There was also a downside.  I think it’s likely that Blue Nun and some of the other mass-market German wines contributed to a general distrust of Riesling and Gewürztraminer (even though Blue Nun and other low-priced German exports were made mostly from Müller-Thurgau grapes – which can be good, but are generally nothing special).  To be fair, it happened with other mass-market wines, too.  Reunite made Lambrusco kind of a joke, and I think that Mateus and Lancers set Portuguese wines back for decades (Portugal’s dictatorship didn’t help in matters of quality, either).  It took an interest in non-US and non-European food, along with a greater awareness of wines in general, to get the US public to come around on what are some of the world’s finest wines.

But that doesn’t take away from the quality and success of Stiller and Meara’s ads.  They were by far the best of the bunch, and they put across the idea that wine could be more of an everyday beverage.  I don’t think it’s a stretch to argue that the ads influenced the naming and marketing of some later, higher-quality wines as well.  Like Randall Graham’s Cigare Volant, for example.  Yes, it has some sort of historical basis, which makes it seem more legit than a Blue Nun.  But what does a flying cigar have to do with wine?  I can only imagine the fun Stiller and Meara would have had with it.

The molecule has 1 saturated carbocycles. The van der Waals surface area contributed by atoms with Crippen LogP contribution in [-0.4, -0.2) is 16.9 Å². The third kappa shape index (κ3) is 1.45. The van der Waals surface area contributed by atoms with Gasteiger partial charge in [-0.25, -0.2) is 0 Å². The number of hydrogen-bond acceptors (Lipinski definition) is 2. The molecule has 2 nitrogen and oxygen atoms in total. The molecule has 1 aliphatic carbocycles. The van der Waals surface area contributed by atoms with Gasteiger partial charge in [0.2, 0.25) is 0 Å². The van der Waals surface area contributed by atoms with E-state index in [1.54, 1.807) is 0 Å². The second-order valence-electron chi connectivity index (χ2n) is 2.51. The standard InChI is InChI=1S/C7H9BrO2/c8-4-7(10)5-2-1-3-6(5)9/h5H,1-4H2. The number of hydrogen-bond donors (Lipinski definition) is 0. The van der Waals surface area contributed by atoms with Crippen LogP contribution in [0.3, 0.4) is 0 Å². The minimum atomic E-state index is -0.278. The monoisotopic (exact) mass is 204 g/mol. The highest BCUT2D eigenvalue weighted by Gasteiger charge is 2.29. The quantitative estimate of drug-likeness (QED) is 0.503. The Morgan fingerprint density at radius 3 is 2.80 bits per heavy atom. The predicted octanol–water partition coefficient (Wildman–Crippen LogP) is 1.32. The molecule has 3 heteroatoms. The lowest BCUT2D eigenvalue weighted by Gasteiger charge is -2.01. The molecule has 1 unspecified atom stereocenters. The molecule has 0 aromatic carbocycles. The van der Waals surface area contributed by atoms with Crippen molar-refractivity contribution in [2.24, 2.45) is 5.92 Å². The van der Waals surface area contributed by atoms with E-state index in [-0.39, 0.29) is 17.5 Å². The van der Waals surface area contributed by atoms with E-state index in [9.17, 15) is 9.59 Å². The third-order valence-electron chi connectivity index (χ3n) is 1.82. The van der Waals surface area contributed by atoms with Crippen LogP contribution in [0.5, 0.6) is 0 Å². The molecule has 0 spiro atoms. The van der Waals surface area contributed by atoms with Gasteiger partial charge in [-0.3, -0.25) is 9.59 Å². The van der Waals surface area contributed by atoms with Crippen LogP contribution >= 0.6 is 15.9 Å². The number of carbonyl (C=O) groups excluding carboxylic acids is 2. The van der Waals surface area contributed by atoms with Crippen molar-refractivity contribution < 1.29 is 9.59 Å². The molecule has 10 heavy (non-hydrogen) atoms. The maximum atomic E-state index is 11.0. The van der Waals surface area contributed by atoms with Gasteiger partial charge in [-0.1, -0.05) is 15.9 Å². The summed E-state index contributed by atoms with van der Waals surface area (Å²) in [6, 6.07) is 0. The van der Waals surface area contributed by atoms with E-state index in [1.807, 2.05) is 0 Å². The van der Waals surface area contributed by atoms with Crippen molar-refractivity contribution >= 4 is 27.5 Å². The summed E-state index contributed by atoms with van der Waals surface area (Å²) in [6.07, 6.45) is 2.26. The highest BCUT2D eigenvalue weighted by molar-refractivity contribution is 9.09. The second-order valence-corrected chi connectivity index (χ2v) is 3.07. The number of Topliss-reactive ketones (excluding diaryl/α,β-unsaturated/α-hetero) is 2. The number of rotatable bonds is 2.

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Social Distancing Installment #11: Deliveries, pandemic style

Only in these pandemic times have I ever received a mask from a customer! It’s much nicer looking than the tee shirt bank robber style mask I was wearing when I made the delivery.

These are strange times for wine shopping and deliveries.  I’ve written about some of my more (let’s call them) interesting deliveries before.  Those had more to do with who was ordering.  These days, it’s all about the circumstances.